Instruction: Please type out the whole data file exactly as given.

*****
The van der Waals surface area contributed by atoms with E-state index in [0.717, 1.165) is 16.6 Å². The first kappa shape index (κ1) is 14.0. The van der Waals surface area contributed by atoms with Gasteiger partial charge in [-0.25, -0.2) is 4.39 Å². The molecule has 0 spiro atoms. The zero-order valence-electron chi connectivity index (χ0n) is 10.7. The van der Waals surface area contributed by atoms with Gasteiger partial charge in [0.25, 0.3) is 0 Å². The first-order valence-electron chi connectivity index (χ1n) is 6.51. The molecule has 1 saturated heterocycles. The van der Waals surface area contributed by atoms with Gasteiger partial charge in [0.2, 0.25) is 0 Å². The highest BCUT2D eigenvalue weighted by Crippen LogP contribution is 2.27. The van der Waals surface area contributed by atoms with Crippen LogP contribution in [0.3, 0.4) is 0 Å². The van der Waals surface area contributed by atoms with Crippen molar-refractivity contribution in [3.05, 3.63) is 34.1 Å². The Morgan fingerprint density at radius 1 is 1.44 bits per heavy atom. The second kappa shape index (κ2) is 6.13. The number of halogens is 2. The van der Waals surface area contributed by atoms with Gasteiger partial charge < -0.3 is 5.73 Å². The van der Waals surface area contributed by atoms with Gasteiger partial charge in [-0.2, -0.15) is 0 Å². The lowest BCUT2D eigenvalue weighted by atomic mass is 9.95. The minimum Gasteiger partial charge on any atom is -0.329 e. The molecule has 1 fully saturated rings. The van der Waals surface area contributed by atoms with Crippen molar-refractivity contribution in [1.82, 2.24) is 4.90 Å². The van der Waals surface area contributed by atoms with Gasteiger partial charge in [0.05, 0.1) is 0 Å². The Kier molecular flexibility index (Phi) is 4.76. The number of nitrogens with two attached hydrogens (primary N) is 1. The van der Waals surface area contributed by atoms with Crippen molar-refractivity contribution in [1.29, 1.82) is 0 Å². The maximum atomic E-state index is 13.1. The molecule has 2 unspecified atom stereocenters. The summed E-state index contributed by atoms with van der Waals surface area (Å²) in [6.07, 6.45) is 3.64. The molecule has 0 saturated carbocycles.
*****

The van der Waals surface area contributed by atoms with E-state index in [0.717, 1.165) is 16.6 Å². The first kappa shape index (κ1) is 14.0. The van der Waals surface area contributed by atoms with Gasteiger partial charge in [-0.25, -0.2) is 4.39 Å². The molecule has 0 spiro atoms. The zero-order valence-electron chi connectivity index (χ0n) is 10.7. The van der Waals surface area contributed by atoms with Gasteiger partial charge in [0.25, 0.3) is 0 Å². The first-order valence-electron chi connectivity index (χ1n) is 6.51. The molecule has 1 saturated heterocycles. The van der Waals surface area contributed by atoms with Gasteiger partial charge in [0.2, 0.25) is 0 Å². The highest BCUT2D eigenvalue weighted by Crippen LogP contribution is 2.27. The van der Waals surface area contributed by atoms with Crippen LogP contribution in [0.3, 0.4) is 0 Å². The van der Waals surface area contributed by atoms with Crippen molar-refractivity contribution in [3.05, 3.63) is 34.1 Å². The Morgan fingerprint density at radius 1 is 1.44 bits per heavy atom. The second kappa shape index (κ2) is 6.13. The number of halogens is 2. The van der Waals surface area contributed by atoms with Gasteiger partial charge < -0.3 is 5.73 Å². The van der Waals surface area contributed by atoms with Gasteiger partial charge in [-0.2, -0.15) is 0 Å². The lowest BCUT2D eigenvalue weighted by atomic mass is 9.95. The minimum Gasteiger partial charge on any atom is -0.329 e. The molecule has 1 fully saturated rings. The van der Waals surface area contributed by atoms with Crippen molar-refractivity contribution in [1.82, 2.24) is 4.90 Å². The van der Waals surface area contributed by atoms with Gasteiger partial charge in [0.05, 0.1) is 0 Å². The Kier molecular flexibility index (Phi) is 4.76. The number of nitrogens with two attached hydrogens (primary N) is 1. The van der Waals surface area contributed by atoms with Crippen molar-refractivity contribution in [1.29, 1.82) is 0 Å². The maximum atomic E-state index is 13.1. The molecule has 2 unspecified atom stereocenters. The summed E-state index contributed by atoms with van der Waals surface area (Å²) in [6.07, 6.45) is 3.64. The molecule has 0 saturated carbocycles.